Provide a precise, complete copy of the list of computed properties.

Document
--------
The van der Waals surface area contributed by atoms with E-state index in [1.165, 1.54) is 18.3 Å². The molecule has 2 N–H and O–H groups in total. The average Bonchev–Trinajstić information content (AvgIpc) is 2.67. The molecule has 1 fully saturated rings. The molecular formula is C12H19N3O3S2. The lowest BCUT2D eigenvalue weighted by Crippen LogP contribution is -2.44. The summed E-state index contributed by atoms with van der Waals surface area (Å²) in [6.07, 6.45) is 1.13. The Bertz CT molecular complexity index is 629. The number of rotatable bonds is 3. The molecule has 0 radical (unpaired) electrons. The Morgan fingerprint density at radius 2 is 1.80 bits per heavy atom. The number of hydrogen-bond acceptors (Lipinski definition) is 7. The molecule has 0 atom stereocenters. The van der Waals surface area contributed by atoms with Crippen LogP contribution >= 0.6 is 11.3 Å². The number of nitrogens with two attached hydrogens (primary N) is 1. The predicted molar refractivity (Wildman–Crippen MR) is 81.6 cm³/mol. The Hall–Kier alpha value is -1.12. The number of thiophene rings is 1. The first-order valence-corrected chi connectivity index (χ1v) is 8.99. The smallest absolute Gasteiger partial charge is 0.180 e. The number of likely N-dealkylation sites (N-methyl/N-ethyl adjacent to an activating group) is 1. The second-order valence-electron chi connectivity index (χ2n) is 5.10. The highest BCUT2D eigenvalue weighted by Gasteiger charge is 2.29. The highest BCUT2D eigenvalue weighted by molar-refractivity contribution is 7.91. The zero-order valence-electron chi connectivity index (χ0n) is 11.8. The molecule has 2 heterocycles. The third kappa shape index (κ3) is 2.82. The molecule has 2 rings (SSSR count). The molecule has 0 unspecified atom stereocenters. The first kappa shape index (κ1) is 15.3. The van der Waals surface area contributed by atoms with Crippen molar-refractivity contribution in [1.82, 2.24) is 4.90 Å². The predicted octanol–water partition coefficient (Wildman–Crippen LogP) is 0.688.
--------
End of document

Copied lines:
The van der Waals surface area contributed by atoms with E-state index in [1.165, 1.54) is 18.3 Å². The molecule has 2 N–H and O–H groups in total. The average Bonchev–Trinajstić information content (AvgIpc) is 2.67. The molecule has 1 fully saturated rings. The molecular formula is C12H19N3O3S2. The lowest BCUT2D eigenvalue weighted by Crippen LogP contribution is -2.44. The summed E-state index contributed by atoms with van der Waals surface area (Å²) in [6.07, 6.45) is 1.13. The Bertz CT molecular complexity index is 629. The number of rotatable bonds is 3. The molecule has 0 radical (unpaired) electrons. The Morgan fingerprint density at radius 2 is 1.80 bits per heavy atom. The number of hydrogen-bond acceptors (Lipinski definition) is 7. The molecule has 0 atom stereocenters. The van der Waals surface area contributed by atoms with Crippen LogP contribution >= 0.6 is 11.3 Å². The number of nitrogens with two attached hydrogens (primary N) is 1. The predicted molar refractivity (Wildman–Crippen MR) is 81.6 cm³/mol. The Hall–Kier alpha value is -1.12. The number of thiophene rings is 1. The first-order valence-corrected chi connectivity index (χ1v) is 8.99. The smallest absolute Gasteiger partial charge is 0.180 e. The number of likely N-dealkylation sites (N-methyl/N-ethyl adjacent to an activating group) is 1. The second-order valence-electron chi connectivity index (χ2n) is 5.10. The highest BCUT2D eigenvalue weighted by Gasteiger charge is 2.29. The highest BCUT2D eigenvalue weighted by molar-refractivity contribution is 7.91. The zero-order valence-electron chi connectivity index (χ0n) is 11.8. The molecule has 2 heterocycles. The third kappa shape index (κ3) is 2.82. The molecule has 2 rings (SSSR count). The molecule has 0 unspecified atom stereocenters. The first kappa shape index (κ1) is 15.3. The van der Waals surface area contributed by atoms with Crippen molar-refractivity contribution in [1.82, 2.24) is 4.90 Å². The predicted octanol–water partition coefficient (Wildman–Crippen LogP) is 0.688.